19:21 GMT27 January 2020
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    Christians make up about one tenth of Syria’s total population, and are subdivided into over half-a-dozen denominations, part of the rich tapestry of Syrian society which only a few years ago was threatened by war and destruction.

    The Syrian capital’s preparations for the Christmas holiday, including the traditional lighting of a large festive tree at one of the city’s central squares, has caught the attention of amateur reporters.

    Photos and videos taken in the city in recent days show the Christian community’s efforts to get into the spirit of the season, including bright and colourful light displays, parades, carnivals and fireworks, and Santa hats galore.

    The Iraqi Christian Foundation, a US-based non-profit providing humanitarian aid to Christians displaced by the terrorism and foreign-intervention-fuelled conflicts in Iraq and Syria, pointed out that just a few years ago, the fate of Syria’s pre-war population of over 1.2 million Christians was uncertain.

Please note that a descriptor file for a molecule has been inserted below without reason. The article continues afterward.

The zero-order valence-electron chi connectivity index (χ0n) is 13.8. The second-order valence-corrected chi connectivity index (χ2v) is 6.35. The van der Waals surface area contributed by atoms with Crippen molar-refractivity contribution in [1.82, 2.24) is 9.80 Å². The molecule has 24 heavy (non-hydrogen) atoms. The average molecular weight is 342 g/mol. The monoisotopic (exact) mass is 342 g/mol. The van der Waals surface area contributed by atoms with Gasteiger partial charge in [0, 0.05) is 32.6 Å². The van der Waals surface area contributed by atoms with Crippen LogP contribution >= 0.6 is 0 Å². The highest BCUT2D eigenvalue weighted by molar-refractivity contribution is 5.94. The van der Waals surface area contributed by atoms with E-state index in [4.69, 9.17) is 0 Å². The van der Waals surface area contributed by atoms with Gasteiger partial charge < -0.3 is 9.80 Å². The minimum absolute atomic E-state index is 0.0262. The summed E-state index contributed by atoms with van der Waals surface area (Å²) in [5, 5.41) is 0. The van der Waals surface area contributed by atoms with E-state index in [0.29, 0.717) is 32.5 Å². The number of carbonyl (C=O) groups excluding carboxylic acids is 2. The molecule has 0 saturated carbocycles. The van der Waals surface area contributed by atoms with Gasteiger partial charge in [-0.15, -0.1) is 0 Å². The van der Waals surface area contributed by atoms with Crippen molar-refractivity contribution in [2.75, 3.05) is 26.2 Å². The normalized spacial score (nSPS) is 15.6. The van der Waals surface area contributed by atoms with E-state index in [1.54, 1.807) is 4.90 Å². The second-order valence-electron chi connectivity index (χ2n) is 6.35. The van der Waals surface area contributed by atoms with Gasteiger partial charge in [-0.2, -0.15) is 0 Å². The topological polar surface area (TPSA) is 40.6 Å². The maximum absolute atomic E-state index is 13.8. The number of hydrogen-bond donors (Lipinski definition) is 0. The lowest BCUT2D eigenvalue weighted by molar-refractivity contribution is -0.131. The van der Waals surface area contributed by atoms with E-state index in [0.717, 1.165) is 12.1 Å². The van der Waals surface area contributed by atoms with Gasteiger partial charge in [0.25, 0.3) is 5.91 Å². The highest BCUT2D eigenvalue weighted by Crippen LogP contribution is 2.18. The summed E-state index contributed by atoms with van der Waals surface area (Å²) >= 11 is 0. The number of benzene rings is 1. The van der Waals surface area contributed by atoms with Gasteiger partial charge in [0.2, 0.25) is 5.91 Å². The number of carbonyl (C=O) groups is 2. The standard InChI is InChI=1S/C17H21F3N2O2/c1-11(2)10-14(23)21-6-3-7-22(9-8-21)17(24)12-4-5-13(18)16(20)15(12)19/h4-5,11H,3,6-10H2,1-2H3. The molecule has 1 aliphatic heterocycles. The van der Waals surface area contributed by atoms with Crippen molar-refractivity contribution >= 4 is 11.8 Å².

“Under President Obama’s administration, with help from Joe Biden [and] Hillary Clinton, the US/West spent billions to fund jihadists to destroy Syria and target Syrian Christians. Thankfully the evil plan eventually failed and instead we see beautiful scenes of Christians preparing for Christmas in Syria,” the charity tweeted.

    During the foreign-backed civil war in Syria, the country’s Christian communities were targeted by Daesh (ISIS)* and al-Nusra terrorists, who sought to annihilate the Christians, driving them out of their homelands or killing them outright.

    Damascus was one of multiple Syrian cities preparing for Christianity’s most important holiday, with major communities across the country, from Tartous and Homs in the country’s west to Aleppo in the north and Suwayda in the south also making preparations. Christians, subdivided into Eastern and Oriental Orthodox Christians, Catholics and Protestants, combine to create just one of Syria’s melting pot of confessional and ethnic groups, which also include Shia, Sunni and Alawite Muslims, as well as Kurds.

    Syria descended into a foreign-backed civil war on the wave of so-called ‘Arab Spring’ protests in 2011. By 2017, with the help of its Russian, Iranian and Hezbollah allies, Damascus managed to liberate most of its territories from the terrorists, and began the task of rebuilding the country. This effort has been complicated by the US and Europe’s refusal to commit funding to the reconstruction effort, and the Trump administration's efforts to steal the country's oil resources. Syrian President Bashar Assad estimates reconstruction could cost as much as $400 billion, and take up to a decade to complete.


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